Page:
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We awake at 5:00 am to beat the anticipated heat, and leave camp as quietly as possible for a photo expedition to Rainbow Vista. My mind was still foggy as we pulled up and I packed my camera gear, trudging off into the cool fine red sand in hopes of drama. The sun had not yet made its appearance over the horizon, but the light was full and deep - yielding rich photographs. I could not find the geometry I was really looking for, as the rocks along this trail seemed sharp and broken, as opposed to the water and wind eroded forms that draw my emotion. I was enjoying the hike however in the cool air - even wearing a light jacket. All along the trail in the unblemished sand were signs of animal traffic from the night before. The flowering plants made the biggest impression on me, with numerous fine blossoms protruding on long slender stems from tough desert plants. Nothing showy, but lots of small, fine flowers, some very aromatic and already swarming with insects. In several places active fresh mounds were formed mid-train by a colony of red ants. A close look at these tough combatants revealed an animal almost entirely made up of mandibles or large front facing claws. They work as a team to gnaw apart any possible food stuffs they encounter and carry it in pieces back down the hole. As I tore off a nearby leaf and dropped it in their midst, they immediately pounded on it ripping it to bits from the outer edges in. Returning to the car two hours later, I made a large steaming cup of fresh coffee and tried to finish the waking up process. We still had this trailhead to ourselves, and the quiet was delectable. We sat on nearby boulders and ate our breakfast, contemplating the changing colors on the nearby rocks as the sun finally rose and warmed them after reaching above the nearby canyon walls. The temperature was rapidly climbing and by the time we visited another petraglyph site and explored one more short side hike, the temperature was in the mid-80's and the sun was burning holes in the top of my head. We rigged the car for driving and continued our journey eastward across the remainder of Nevada, through a corned of Utah (via the Virgin river gorge on Rt. 15) and then into Arizona on a small two-lane road heading east towards Page. Along the way the temperature rises to the mid 90's and we are happy to be inside and still (while driving of course). Now the road is climbing onto the Kiabab plateau and doug firs appear as the road reaches 5,000 feet. The trees are widely spaced, but this plateau seems to go on forever in every direction. I know from the map, that 40 miles to our south it drops off precipitously into the Grand Canyon of the Colorado River, and to our north it climbs up onto the Grand Staircase. Teddy Roosevelt used to come here for the hunting as as a result of his interest, and the growing National Park movement, this area has been preserved as undeveloped and unlogged. We are told at the ranger station that backcountry camping is not particularly advised due to the bow and arrow hunting season for Turkey - which just opened.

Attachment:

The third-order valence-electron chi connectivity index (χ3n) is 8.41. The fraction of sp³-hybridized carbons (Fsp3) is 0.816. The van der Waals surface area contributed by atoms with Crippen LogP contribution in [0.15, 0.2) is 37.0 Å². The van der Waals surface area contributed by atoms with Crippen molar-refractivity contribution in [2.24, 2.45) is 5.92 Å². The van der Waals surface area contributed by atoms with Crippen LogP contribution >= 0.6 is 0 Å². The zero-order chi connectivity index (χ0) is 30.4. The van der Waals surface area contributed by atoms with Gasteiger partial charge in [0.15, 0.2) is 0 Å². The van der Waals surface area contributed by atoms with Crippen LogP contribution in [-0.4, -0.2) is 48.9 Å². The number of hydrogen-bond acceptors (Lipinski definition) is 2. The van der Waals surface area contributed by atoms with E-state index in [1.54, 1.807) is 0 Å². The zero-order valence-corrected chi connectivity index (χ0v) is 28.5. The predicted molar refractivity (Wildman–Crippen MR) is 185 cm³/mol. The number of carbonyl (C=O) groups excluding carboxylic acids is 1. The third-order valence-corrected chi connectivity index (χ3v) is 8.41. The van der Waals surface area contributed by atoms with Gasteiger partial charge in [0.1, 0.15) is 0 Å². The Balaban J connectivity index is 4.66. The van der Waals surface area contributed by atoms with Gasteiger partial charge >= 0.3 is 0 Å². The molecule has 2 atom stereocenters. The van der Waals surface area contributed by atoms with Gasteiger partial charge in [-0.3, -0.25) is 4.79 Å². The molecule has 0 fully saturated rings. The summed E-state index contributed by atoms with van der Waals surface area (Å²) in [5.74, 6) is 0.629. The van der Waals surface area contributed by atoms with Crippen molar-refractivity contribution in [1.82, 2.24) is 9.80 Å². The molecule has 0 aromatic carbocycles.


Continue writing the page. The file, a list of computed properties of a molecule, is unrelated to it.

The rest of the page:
We camp off a forest service road near Jacob Lake, forgoing the Forest Service campsite that was right along the highway.